The International Monetary Fund forecasts global growth will be higher than expected in 2023, saying surprisingly strong consumption and investment, along with China's lifting of zero-Covid restrictions, were providing boosts
Washington (AFP) - Global growth is set to be higher than expected this year, the IMF said Monday, raising its forecast on surprisingly strong consumption and investment while China’s lifting of zero-Covid restrictions provides another boost.
World growth has been bogged down by fallout from Russia’s invasion of Ukraine last year, economic downturns and efforts to rein in spiraling costs of living.
Against this backdrop, the International Monetary Fund expects the global economy to expand 2.9 percent this year, slowing from 2022 to a rate that remains weak by historical standards.
But “adverse risks have moderated” since last October’s forecast, said the IMF in the latest update to its World Economic Outlook report.
“The year ahead will still be challenging… but it could well represent a turning point with growth bottoming out and inflation declining,” IMF chief economist Pierre-Olivier Gourinchas told reporters.
In particular, the IMF sees Germany and Italy avoiding recessions this year, shifting from earlier predictions, as European growth proved “more resilient than expected” despite shocks from war in Ukraine.
And the fund does not expect global GDP to shrink, with Gourinchas noting “we’re well away from any sort of global recession marker.”
While the outlook has not worsened this time around, there are still challenges to overcome to reach sustainable recovery, he said.
- Surprising resilience -
Most advanced economies are expected to slow this year, driving the global growth decline, said the IMF. Yet, many countries have shown surprising resilience.
“The forecast of low growth in 2023 reflects the rise in central bank rates to fight inflation – especially in advanced economies – as well as the war in Ukraine,” the IMF said.
But although US growth is projected to fall to 1.4 percent in 2023 and euro area growth is set to slump to 0.7 percent, both figures reflect upward revisions from last October.
“Economic growth proved surprisingly resilient in the third quarter of last year, with strong labor markets, robust household consumption, and also business investment,” said Gourinchas.
Countries adapted better than expected to the energy crisis in Europe too, he added, with the region seeing lower-than-anticipated gas prices and having enough resources to make shortages unlikely this winter.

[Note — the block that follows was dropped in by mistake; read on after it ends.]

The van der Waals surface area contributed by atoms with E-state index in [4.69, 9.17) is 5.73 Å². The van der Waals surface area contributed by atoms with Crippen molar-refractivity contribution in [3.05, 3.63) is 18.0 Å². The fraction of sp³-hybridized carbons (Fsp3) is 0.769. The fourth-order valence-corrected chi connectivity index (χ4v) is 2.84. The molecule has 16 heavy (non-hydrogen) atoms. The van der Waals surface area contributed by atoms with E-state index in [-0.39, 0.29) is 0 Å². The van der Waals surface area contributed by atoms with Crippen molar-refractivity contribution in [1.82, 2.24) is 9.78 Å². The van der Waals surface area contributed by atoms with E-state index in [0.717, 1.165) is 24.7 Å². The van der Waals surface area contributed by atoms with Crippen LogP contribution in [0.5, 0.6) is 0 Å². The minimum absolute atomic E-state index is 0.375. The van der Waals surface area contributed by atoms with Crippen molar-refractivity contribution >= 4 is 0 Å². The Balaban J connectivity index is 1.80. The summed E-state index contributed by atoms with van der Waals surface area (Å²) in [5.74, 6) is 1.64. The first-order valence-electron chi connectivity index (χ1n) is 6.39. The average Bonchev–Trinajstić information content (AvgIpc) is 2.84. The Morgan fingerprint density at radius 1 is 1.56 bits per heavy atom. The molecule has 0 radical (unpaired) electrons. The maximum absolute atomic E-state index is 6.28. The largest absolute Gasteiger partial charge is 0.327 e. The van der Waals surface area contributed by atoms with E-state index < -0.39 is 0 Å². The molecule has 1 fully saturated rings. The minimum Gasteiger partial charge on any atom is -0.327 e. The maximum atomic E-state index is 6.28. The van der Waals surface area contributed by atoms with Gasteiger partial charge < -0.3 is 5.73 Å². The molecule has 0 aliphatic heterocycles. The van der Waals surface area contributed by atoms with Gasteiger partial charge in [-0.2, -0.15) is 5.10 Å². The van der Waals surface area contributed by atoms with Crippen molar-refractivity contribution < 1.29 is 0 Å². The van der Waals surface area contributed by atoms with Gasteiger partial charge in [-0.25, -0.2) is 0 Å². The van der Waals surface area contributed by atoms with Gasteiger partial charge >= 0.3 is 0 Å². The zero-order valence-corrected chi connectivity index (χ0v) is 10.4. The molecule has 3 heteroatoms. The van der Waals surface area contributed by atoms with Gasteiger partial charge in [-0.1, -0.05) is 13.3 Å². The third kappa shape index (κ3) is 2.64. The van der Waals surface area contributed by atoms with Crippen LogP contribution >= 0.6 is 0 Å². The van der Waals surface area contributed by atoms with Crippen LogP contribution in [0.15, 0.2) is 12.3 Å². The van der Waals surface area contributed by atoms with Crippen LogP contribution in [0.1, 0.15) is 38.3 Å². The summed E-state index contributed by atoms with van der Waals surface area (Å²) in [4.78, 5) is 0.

Inflation has shown signs of decreasing globally as well, and China’s reopening holds the promise of a rapid rebound in the country’s economic activity, Gourinchas said.
The world’s second-biggest economy has in the past contributed up to 40 percent of global growth, IMF chief Kristalina Georgieva previously noted.
This year, its growth is pegged at 5.2 percent – 0.8 points more than earlier expected – on “rapidly improving mobility” after it abruptly ended its zero-Covid policy in December.
But the United Kingdom saw a significant downgrade to its growth forecast, and is now seen to contract 0.6 percent this year.
This comes as high energy prices hurt households and businesses, while tighter monetary policy weighs on economic activity.
- ‘Not yet won’ -
Despite a rosier outlook, the IMF warned of numerous risks on the horizon.
An escalation of war in Ukraine could impact food and energy prices, and China’s recovery might stall on a deepening real estate crisis or severe Covid outbreaks – due to low population immunity and insufficient hospital capacity.
Stubborn inflation could also prompt further tightening by central banks and hold back business activity as borrowing costs rise.
“The fight against inflation is not yet won,” Gourinchas said.
Overall inflation may have peaked, but the “core” calculation which strips out the volatile food and energy components remains well above pre-pandemic levels in most economies.
Even as tighter monetary policy starts to cool demand and lower inflation, the IMF warned its “full impact is unlikely to be realized before 2024.”
There could be favorable surprises, such as if consumption remains solid or inflation falls without sparking a rise in unemployment.
But Gourinchas cautioned it is “premature to put too much weight on that sort of benign scenario” where prices cool on their own.